A class action lawsuit has been launched by four LinkedIn users for spamming their contacts and sending unauthorized emails. "For years, people have been complaining about LinkedIn's emails," Larry Russ, an attorney for the plaintiffs said, "This lawsuit is squarely directed at the marketing practices causing the public outrage." The plaintiffs are seeking class-action status, with the hope of defining the plaintiff class as any member registered with LinkedIn prior to May 15, 2013, whose identity was used in endorsement emails.
Unsolicited emails from LinkedIn stating that “Person X has invited you to join their network on LinkedIn” has become particularly frustrating. Now a lawsuit alleges that by following this marketing strategy, LinkedIn is violating laws related to hacking, wire-tapping and false endorsements. When joining LinkedIn, users are asked to give access to their personal email accounts so the company can begin emailing invitations to “link” up to the user’s individual external network. By giving access to the address book, LinkedIn is able to gain access to every address in a personal contacts book. The lawsuit alleges that LinkedIn actually goes further than this, “If a LinkedIn user leaves an external email account open, LinkedIn pretends to be that user and downloads the email addresses contained anywhere in that account to Linkedln’s servers. Linkedln is able to download these addresses without requesting the password for the external email accounts or obtaining users’ consent.”
Because of this strategy, LinkedIn is able to access not only the contacts in the member’s address book, but also every email address from every email sent and received. The complaint alleges that this was part of LinkedIn’s marketing strategy and specifically alleges that hacking into users' email accounts is one of the factors that has driven the massive growth in the professional networking company. The lawsuit has been further fuelled by a LinkedIn profile of a former engineer that boasts that he devised hacking strategies during his employment at LinkedIn. Screenshots of the engineer’s profile can be seen here and here.
Furthermore, LinkedIn's strategy requires users to give LinkedIn consent to access personal email accounts like Gmail, Hotmail, and Yahoo. The system only displays a small fraction of users as people to “invite to connect”. However, behind the scenes LinkedIn is sending thousands of unsolicited emails asking anyone in your address book to connect on users’ behalf. This is leading to numerous complaints from users who are lamenting about how ex-partners, spouses, and former lovers are getting invitations to connect without the user's express permission or knowledge. While personally and professionally embarrassing, there are also legitimate causes for security and personal safety.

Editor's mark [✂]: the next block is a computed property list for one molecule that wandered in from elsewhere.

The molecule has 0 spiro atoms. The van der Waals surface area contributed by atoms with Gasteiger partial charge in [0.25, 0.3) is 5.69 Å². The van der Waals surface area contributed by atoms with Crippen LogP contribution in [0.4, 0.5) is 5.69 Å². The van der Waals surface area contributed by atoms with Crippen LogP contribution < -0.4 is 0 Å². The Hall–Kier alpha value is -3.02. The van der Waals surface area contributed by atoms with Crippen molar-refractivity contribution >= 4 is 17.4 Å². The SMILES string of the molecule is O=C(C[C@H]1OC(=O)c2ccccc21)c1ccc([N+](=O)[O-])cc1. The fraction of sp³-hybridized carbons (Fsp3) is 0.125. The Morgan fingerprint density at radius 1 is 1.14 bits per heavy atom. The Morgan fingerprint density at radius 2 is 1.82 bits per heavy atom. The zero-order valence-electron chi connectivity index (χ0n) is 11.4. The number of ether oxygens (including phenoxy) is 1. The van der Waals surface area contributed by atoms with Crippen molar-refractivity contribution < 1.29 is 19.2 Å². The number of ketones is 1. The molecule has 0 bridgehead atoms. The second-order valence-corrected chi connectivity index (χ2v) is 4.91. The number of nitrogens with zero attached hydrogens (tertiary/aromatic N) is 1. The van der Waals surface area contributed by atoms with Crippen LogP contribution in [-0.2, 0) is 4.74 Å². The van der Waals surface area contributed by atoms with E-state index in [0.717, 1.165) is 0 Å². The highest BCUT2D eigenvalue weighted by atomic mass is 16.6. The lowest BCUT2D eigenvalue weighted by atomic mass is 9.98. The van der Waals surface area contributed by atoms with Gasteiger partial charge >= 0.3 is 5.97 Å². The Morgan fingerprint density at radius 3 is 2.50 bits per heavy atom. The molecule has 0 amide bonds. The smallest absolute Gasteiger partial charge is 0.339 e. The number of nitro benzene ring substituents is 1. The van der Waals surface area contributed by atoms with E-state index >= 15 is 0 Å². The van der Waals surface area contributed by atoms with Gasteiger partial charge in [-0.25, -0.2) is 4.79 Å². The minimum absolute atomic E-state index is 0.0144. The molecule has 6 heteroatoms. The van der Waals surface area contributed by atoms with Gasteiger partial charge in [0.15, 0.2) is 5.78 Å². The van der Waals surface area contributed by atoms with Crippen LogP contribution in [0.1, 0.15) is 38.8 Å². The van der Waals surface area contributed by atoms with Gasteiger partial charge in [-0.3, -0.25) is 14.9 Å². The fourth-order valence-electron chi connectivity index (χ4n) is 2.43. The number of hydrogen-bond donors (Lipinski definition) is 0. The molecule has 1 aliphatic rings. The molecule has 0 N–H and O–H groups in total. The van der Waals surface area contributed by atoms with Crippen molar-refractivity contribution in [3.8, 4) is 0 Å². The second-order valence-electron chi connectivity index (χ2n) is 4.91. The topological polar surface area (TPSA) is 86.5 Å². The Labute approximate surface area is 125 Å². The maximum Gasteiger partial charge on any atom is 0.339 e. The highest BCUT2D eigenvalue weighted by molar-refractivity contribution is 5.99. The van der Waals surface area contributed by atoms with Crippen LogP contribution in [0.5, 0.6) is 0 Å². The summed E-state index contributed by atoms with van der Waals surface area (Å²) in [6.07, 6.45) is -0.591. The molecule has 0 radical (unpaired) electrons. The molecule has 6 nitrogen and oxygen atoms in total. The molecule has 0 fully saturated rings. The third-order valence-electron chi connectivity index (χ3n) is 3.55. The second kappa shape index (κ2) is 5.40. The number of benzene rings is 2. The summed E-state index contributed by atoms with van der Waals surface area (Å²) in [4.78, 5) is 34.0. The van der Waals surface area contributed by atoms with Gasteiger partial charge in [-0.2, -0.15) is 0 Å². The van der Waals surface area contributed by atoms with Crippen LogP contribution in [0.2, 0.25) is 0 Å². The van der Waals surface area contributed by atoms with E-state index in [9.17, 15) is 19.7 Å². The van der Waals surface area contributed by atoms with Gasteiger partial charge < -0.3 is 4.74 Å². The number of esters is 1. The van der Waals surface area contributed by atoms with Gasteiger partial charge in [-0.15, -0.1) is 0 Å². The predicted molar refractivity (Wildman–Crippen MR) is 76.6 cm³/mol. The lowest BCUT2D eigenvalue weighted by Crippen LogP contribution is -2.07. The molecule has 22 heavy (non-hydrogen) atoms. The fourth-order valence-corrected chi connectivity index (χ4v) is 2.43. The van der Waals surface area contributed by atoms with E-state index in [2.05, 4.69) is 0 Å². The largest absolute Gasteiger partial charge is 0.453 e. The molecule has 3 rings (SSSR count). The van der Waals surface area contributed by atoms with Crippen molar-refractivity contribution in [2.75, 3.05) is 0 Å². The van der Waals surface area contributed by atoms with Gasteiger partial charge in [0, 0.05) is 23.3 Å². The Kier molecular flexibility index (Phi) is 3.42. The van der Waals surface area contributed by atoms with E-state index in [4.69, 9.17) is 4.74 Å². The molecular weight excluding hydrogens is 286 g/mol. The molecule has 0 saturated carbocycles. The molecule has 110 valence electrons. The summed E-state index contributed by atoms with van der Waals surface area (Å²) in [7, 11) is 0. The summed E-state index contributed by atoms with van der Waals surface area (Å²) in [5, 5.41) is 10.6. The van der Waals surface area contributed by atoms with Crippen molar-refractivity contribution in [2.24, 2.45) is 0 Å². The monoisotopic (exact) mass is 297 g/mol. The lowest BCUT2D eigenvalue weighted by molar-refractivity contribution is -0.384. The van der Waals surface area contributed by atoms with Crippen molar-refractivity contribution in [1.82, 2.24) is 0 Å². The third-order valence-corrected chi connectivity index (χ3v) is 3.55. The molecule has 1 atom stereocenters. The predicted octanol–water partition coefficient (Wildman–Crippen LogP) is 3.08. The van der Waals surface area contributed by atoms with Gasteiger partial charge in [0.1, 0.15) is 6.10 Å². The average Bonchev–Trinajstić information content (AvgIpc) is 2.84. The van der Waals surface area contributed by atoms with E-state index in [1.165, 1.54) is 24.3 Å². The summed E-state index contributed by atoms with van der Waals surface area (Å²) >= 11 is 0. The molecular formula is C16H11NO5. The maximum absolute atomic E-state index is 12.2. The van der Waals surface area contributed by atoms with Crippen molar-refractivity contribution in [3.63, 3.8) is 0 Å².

As one user points out:
“I’m not the only one being hacked by LinkedIn, but extremely upset at the repercussions. One of the people on my contact list is mentally ill and the last thing I wanted was to invite her to be my connection on LinkedIn.”
Email scraping is a rather ambiguous form of e-mail harvesting. Harvesting is the process of obtaining lists of email addresses using various methods for use in bulk email or other purposes usually grouped as spam. Because LinkedIn users are granting permission to gain access to the address book in the first place, it will be interesting to note whether or not this type of email harvesting will be deemed illegal. Because LinkedIn is using this marketing strategy in this way, it has become one of the fastest growing social media sites in the world - with up to two users a second joining the network. LinkedIn has stated that it does not think the case has any merit.
Even though the person joining LinkedIn has given the social networking site permission to email certain individuals, the site is sending an email and following the initial unsolicited email with two further emails from the person inviting them to connect. This implies, as the lawsuit states, that the invitation comes from the user, and that LinkedIn had been given the endorsement as the networking site of choice to connect through. Because these emails uses names, personal attributes, and photographs, the lawsuit seeks to take advantage of California’s publicity laws which allow people to compensated for the use of their likeness.
LinkedIn disputes the claim that it is breaking the law. "LinkedIn is committed to putting our members first, which includes being transparent about how we protect and utilize our members' data," LinkedIn spokesperson Doug Madey said in a statement. "We believe that the legal claims in this lawsuit are without merit, and we intend to fight it vigorously."
In 2011, the social network for work professionals was sued for $5 million after more than 6 million of its users' passwords were leaked online, before the case was dismissed.
The complaint can be read in its entirety here.
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